IN SHOPS NCBD DEC 4th!

Driving Creators grade for Over the Ropes #1: 9.2

The heart and soul of pro wrestling is evident in this book. Jay knows what makes it tick and what makes it relatable. Being a fan of the sport gives Jay the ability to create things within the comic that other writers couldn’t but it is also a slight alienating factor as well. The book’s effectiveness does rely on a certain level of interest/understanding of the reader. While slightly limiting, if it is the biggest thing working against the title then this will be a great series.

STORY: ***
ART: ****
COLORS: ***
LETTERS: ****
OVERALL: 3.5*

GOD PUNCHER

Lane Lloyd is a creator you need to be getting hip too, full stop. Early on in my comic book twitterdom I was fortunate to have come across Lane as God Puncher was getting ready to debut. Now, with three issues out, this fantastical explosion of imagination is a book that deserves your diving head first into. This self-published comic is as raw as they come in the best possible way. Lane’s unbridled joy for the medium shines through in the work he produces. Self described as “if Dr. Seuss dropped acid before drawing,” the train of thought is pretty spot on for describing Lane’s art. It is unconventional, cartoony, mesmerizing, off-kilter, and an absolute breath of fresh air to take in. Chances are you’ve not come across anything that’s very close to what you’ll see in the pages of God Puncher. A truly unique approach to comics and storytelling sit within the ballad of Tim Finnly.

One of the best parts of this story is the simplicity through which a very broad and complex world is filtered. Lane has taken a very basic and primal thought (who we are in life and what our placement in it is) and thrust it directly into the confrontation that man, as a species, begs for. The very title, GOD PUNCHER, elicits this confrontation and the action we’d likely take were we to meet our creator(s). Despite being prideful and having an indescribable urge to understand our belief systems are predicated on that which we can’t and weren’t meant to understand. In God Puncher we get a point blank exploration of the gifts (in this case Tim Finnly’s ability to fight) that the Gods have bestowed to mortals. Within that gift we see the hubris of both man and God. Finnly has become a legend and grown to have a God-like status himself. One of the Gods seeks to erase the false claims and put ‘man’ right back where he belongs. As both entities suffer the consequences of their actions the story of Tim Finnly truly sets off on a wild and fantastical journey.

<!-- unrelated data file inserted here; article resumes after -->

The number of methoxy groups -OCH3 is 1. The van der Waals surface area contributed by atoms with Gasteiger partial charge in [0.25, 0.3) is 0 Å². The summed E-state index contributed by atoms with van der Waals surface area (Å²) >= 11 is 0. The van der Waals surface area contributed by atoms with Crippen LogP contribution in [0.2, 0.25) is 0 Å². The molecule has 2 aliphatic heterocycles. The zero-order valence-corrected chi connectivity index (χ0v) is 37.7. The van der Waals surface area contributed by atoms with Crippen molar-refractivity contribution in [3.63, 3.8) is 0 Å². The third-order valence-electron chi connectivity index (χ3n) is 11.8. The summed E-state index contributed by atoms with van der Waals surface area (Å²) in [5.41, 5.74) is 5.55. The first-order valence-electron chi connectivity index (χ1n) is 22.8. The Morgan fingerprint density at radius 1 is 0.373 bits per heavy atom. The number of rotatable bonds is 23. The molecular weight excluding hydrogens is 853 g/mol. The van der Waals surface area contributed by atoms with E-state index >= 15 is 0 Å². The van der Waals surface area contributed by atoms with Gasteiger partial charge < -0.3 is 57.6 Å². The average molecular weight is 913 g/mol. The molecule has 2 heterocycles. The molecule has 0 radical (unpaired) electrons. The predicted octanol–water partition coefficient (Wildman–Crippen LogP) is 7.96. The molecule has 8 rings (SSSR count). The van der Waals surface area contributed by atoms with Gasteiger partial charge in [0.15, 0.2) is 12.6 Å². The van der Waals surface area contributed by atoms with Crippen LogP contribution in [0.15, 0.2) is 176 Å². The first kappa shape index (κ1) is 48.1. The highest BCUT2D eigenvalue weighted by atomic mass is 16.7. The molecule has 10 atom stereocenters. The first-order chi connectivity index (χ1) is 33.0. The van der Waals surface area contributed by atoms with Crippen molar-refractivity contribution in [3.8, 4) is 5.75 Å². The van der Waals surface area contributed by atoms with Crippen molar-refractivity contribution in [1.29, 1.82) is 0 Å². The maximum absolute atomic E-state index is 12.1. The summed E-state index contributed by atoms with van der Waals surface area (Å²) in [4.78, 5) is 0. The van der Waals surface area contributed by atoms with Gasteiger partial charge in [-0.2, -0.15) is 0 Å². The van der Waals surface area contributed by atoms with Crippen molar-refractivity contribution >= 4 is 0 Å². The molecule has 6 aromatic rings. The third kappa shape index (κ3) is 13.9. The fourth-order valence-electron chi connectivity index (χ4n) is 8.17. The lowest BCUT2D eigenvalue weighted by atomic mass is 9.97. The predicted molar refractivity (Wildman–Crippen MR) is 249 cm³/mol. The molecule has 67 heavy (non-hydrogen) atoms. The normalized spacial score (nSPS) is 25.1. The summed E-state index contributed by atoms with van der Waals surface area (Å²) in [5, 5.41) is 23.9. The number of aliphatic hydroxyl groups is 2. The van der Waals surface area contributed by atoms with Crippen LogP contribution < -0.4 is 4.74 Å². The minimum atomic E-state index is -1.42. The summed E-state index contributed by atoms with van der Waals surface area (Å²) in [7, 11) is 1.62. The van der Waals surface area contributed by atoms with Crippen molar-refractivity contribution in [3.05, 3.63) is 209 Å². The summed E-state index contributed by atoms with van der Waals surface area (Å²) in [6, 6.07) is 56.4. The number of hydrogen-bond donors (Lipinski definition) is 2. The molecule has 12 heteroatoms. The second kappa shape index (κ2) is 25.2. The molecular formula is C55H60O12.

The confrontation of Man VS God is but the start of this tale. Focused and with new purpose Finnly charts a course for redemption. The chase, showdown, and comeuppance of both Finnly and the God is an entire saga in of itself. The fact that it is just the opening salvo to the God Puncher story speaks volumes to the ground work Lane has put down and the ambition with which he is creating this story. Issue two gives us a rather grand introduction and we get a glimpse at just how big of an area Tim (and we) are playing in. There are other deities and powerful beings that would have their wills imparted. The tale is grand but Lane is more than up to the task of telling it. The rampant imagination explodes from every page. While slapstick in approach there is a sharp edge to things that keeps the humor in check. Truly unique in its presentation, you cannot help but be drawn to Lane’s art. With this series we actually get to see just how much and how quickly that Lane has grown and improved in just four issues (a zero issue and #1-3) of work. Seeing how he’s played with color usage and the advantages that his zany style provides is an added treat to the books themselves. You can still jump into God Puncher with ease. The story moves quick and the pages flow. You’ll find yourelf going back and forth to fully take in the art. In going back you’ll find an added layer to the book. I did when I re-read after getting issue three. The big scale world and big time issue that Lane tackles with God Puncher is perfectly juxtaposed by his art. One of the many (and most successful) ways people deal with overbearing situations is humor. Seeing the God figures with a slapstick edge to their look helps endear Tim and his endeavor to the readers. It allows for the connections to be made and the heartstrings to be tied.

Go support Lane and grab yourself the God Puncher series at: https://gumroad.com/lanedoescomics

After you’ve caught up be sure to nab issue #4 NCBD NOV 27!